View Poll Results: For UNEXPOSED film, do you orient the darkslide:
- 95. You may not vote on this poll
With the white side out
With the dark side out
...am I the only one who saw this in the google feed and was goofy enough to wonder where and when they were going to hold the convention?
White = ready for light. Dark = ready for darkroom.
May I suggest a third option?
As you can see from this thread, the white/black tag difference sucks as a way to distinguish exposed from unexposed...
I guess I am not the only one to have mixed up my holders exposed / unexposed status every once in a while and ruined a film sheet by double exposure... :o The white or black tag just isn't obvious enough as a warning to reveal the exposed status.
All my holders darkslides currently have a very clear fluorescent red / yellow striped warning tag on the site that I consider "exposed", much like the stripes on police or ambulance cars...
It sure helped me in avoiding ruining sheets of film
Last edited by Marco B; 09-01-2009 at 02:00 AM. Click to view previous post history.
"The nineteenth century began by believing that what was reasonable was true, and it wound up by believing that what it saw a photograph of, was true.
" - William M. Ivins Jr.
"I don't know, maybe we should disinvent color, and we could just shoot Black & White.
" - David Burnett in 1978
"Analog is chemistry + physics, digital is physics + math, which ones did you like most?
All ways used black as exposed white as unexposed. like lefty looseey, righty tighty.
White for unexposed is the norm. I also mark the film type on the memo area of the holder in pencil and erase it when the holder is empty, so that I always know which holders are loaded and with what.
Normal filmholders are designed to be light tight when the darkslide is removed completely. The exceptions would be Grafmatic and Kinematic holders that hold 6 and 10 sheets in a stack respectively, where you should pull the darkslide and push it back in behind the septum on top of the stack (it does this automatically) before making the exposure to avoid fogging the other sheets in the stack. After the exposure you pull out the entire film drawer, the top septum drops to the bottom of the stack, and push the drawer back in so the darkslide will again be in the safe position on top of the stack, and you can remove the filmholder from the camera.
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As someone who is also just starting out in LF (and spent 30 minutes over the weekend been giggled at by my wife and mother as I struggled with my hands and arms in one of those Calumet changing tent things loading 7 darkslides!) this info is priceless to a newbie like me. Thanks.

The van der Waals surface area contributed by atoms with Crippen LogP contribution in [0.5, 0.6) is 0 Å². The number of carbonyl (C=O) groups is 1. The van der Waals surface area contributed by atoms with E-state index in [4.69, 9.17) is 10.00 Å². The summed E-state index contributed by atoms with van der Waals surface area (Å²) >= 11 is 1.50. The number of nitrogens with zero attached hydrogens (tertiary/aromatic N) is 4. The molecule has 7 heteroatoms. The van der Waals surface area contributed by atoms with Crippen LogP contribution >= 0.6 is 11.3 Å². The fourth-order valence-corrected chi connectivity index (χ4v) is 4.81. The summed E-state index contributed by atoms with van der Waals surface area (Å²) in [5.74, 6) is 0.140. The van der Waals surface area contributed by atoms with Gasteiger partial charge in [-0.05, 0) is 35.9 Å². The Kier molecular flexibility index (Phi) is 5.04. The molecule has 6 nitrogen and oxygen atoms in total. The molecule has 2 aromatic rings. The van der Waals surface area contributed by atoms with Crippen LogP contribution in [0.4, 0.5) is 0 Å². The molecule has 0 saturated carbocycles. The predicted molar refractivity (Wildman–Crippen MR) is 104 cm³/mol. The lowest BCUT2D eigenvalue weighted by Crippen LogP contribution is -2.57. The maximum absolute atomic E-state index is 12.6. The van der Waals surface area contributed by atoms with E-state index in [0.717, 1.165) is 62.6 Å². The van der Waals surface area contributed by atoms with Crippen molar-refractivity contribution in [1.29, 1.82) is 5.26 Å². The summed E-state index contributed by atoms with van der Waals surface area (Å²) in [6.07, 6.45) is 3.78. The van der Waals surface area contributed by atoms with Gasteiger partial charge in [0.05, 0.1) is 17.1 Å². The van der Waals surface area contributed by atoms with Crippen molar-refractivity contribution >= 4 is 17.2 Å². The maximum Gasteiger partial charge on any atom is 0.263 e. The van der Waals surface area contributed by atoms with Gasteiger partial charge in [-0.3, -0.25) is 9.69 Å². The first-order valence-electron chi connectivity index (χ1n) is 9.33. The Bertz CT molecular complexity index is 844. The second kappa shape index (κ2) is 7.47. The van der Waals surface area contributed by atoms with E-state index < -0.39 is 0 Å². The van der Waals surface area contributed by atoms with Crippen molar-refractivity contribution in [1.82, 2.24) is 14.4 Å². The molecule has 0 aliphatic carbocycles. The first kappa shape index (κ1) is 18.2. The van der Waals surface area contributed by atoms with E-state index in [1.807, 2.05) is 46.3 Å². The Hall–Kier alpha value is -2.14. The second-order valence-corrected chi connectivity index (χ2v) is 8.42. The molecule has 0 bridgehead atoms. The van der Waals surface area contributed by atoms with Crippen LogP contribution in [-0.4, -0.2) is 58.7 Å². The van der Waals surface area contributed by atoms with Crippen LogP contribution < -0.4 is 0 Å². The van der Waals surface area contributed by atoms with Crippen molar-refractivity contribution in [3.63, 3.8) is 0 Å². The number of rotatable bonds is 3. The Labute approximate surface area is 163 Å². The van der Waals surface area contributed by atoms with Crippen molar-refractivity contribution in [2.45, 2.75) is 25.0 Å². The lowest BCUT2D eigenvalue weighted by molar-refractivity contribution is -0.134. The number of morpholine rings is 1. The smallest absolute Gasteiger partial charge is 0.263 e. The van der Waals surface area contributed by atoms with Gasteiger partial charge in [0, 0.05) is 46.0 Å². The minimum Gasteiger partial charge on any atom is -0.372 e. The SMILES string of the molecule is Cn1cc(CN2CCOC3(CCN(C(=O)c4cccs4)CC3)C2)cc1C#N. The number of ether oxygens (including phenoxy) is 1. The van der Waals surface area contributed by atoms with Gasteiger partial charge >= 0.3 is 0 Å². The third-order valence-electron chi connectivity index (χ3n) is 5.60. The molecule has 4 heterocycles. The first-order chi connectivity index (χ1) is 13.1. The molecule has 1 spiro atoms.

Originally Posted by John Kasaian
White on the outside when film unexposed for me.
White side out, and when exposed, black side out with the addition of a little sticky label recording shutter/aperture...
White side out - Loaded & ready to use.
Black side + label - Exposed.
Black side out - Empty.
White side + label - Someone screwed up.
I have one more variation - because I sometimes I load and unload on the road in motel room bathrooms, etc.
I have notched the flip out part of the film holder in a code ala is outlined in Way Beyond Monochrome, and other sources. I permanently with a Sharpie marker have the film holder numbered on the corner of the white write on tab as well, with the number corresponding to the decade square notch, five;s half circle and v notch ones. Then I can unload mid trip, and sort the film into empty film boxes that I have labelled as n-1, n+1 and n. If it is in need of deevlopment other than these options it stays in its holder until I get back to my darkroom. In this manner I can tie my exposure n ites back to the film after it has been separated from the film holder
I do not always reload right away. I keep all my holders in individual ziplock freezer bags, which can be bought in a size that the holder fits into just right.
Yes, they are slippery, but they do a good job of keeping the dust down to a minimum.
When a film holder is empty I put it with black side of slide out, but upside down in the zip lock bag.
my real name, imagine that.
Once, in a fit of "rationality" I decided that I would buck convention and use white as exposed and black as unexposed. Let's just say it wasn't my best idea.
I've always thought about it like this: if the dark side is out, it either needs to be unloaded or loaded in the darkroom.